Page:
Perhaps the Department of Education took a cue from Congress, which has a reputation for kicking the can down the road, delaying major decisions until after elections (or month-long recesses). In a recent SBA Office of Hearings and Appeals NAICS code appeal decision, ED decided to forego picking a NAICS code until after contract award.
SBA OHA was having none of it, and ED’s own lawyers even agreed–an agency’s NAICS code designation cannot be delayed until contract award.
A federal regulation states that NAICS code appeals are timely if filed within ten business days. So why was one small business’s NAICS code appeal dismissed even though it filed the appeal within the time period called for by the regulation?
According to SBA OHA, the regulation was erroneous, and the actual NAICS code appeal deadline is ten calendar days. I don’t know about you, but to me, the result doesn’t seem particularly fair to the contractor.
NAICS code appeals can be powerful competitive weapons–either shrinking or expanding the competitive playing field if they are successful. Sometimes, simply filing a NAICS code appeal can convince the procuring agency that the wrong NAICS code was assigned, leading to a successful outcome before the SBA Office of Hearings and Appeals even has the opportunity to rule on the merits.
A little more than a week ago, I blogged about the SBA Office of Hearings and Appeals decision in NAICS Appeal of Delphi Research Inc., SBA No. NAICS-5377 (2012), in which a small business used the NAICS code appeal process to change the relevant size standard from 1,500 employees to $25.5 million. The Delphi NAICS code appeal decision effectively lowered the solicitation’s size standard, increasing the ability of smaller companies like the protester to compete.
However, it is important to remember that the NAICS code appeal process works both ways. If a company is too large for the size standard the procuring agency assigns to a solicitation, it may be able to use the NAICS code appeal process to replace the agency’s preferred NAICS code with a NAICS code carrying a higher size standard. This is precisely what happened in a recently-decided SBA OHA case, NAICS Appeal of CHP International, Inc., SBA No. NAICS-5367 (2012).
A successful NAICS code appeal can be a powerful competitive game changer. Case in point: the recent decision of the SBA Office of Hearings and Appeals in NAICS Appeal of Delphi Research, Inc., SBA No. NAICS-5377 (2012).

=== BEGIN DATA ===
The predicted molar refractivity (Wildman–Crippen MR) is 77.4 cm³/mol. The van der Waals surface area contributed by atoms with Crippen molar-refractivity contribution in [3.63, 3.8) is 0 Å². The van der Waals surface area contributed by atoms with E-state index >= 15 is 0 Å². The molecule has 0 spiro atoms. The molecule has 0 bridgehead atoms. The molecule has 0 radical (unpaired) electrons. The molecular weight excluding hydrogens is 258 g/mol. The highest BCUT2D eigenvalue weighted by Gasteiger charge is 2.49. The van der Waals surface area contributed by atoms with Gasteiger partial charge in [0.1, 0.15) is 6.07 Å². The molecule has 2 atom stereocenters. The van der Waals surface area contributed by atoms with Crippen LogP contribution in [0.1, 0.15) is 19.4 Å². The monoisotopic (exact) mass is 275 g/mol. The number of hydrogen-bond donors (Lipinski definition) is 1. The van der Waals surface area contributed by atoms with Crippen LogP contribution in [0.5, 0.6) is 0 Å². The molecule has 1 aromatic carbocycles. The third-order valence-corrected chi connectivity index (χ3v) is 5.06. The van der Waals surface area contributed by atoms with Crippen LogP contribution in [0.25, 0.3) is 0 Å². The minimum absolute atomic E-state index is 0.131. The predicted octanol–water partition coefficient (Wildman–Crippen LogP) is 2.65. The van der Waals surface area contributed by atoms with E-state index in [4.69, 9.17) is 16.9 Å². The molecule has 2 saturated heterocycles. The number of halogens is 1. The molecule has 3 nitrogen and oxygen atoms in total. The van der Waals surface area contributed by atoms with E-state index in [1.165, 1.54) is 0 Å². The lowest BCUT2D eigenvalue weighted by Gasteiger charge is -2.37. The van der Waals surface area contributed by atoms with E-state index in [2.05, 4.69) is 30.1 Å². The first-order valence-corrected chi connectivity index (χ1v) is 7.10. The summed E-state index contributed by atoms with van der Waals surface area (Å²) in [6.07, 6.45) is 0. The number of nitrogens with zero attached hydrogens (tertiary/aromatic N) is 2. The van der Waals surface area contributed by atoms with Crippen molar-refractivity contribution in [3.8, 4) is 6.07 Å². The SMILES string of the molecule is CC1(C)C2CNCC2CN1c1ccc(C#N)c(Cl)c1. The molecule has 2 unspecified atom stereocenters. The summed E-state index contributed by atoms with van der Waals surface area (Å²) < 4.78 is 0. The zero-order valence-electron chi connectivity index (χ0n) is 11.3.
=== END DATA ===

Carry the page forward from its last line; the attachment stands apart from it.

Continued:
In the Delphi Research NAICS code appeal, a contractor questioned the procuring agency’s decision to assign a NAICS code carrying a 1,500-employee size standard. SBA OHA agreed with the appellant, rewriting the solicitation to exclude companies with more than $25.5 million in average annual receipts–in essence, a much lower size standard.
Know your SBA size standards. That’s the lesson to be drawn from the decision of the SBA Office of Hearings and Appeals in NAICS Appeal of Ash Stevens, Inc., SBA No. NAICS-5368 (July 12, 2012).
In the Ash Stevens NAICS code appeal, the solicitation erroneously stated that the SBA size standard associated with a particular NAICS code was much larger than is actually the case. By the time the agency corrected its mistake, SBA OHA held that it was too late for a contractor to challenge the NAICS code.
Size always matters–even on unrestricted procurements. That’s the message coming from SBA in light of a proposed rule making a number of changes to its size regulations, primarily to address small business set-asides within the context of multiple-award award contracts. Buried in the proposed regulation is an interesting change: the SBA intends to give the SBA Office of Hearings and Appeals the right to hear challenges to NAICS code designations, even when a procurement is not set-aside for small businesses.
For many years, SBA OHA has dismissed NAICS appeals on unrestricted procurements, stating, in essence, that there is no purpose in appealing the NAICS code when no set-aside is involved. Although the SBA’s proposed rule doesn’t go into great detail, it seems to me that size can be advantageous, even on an unrestricted procurement. For instance, a small business generally is exempt from the subcontracting plan requirement, but an “other than small” business typically must submit a subcontracting plan. Likewise, a HUBZone-certified company will only qualify for the HUBZone price preference if it qualifies as small for the procurement.
Kudos to SBA for recognizing that size always matters, and proposing to amend the NAICS appeal rules accordingly. Let’s hope that this proposal sticks in the final regulation.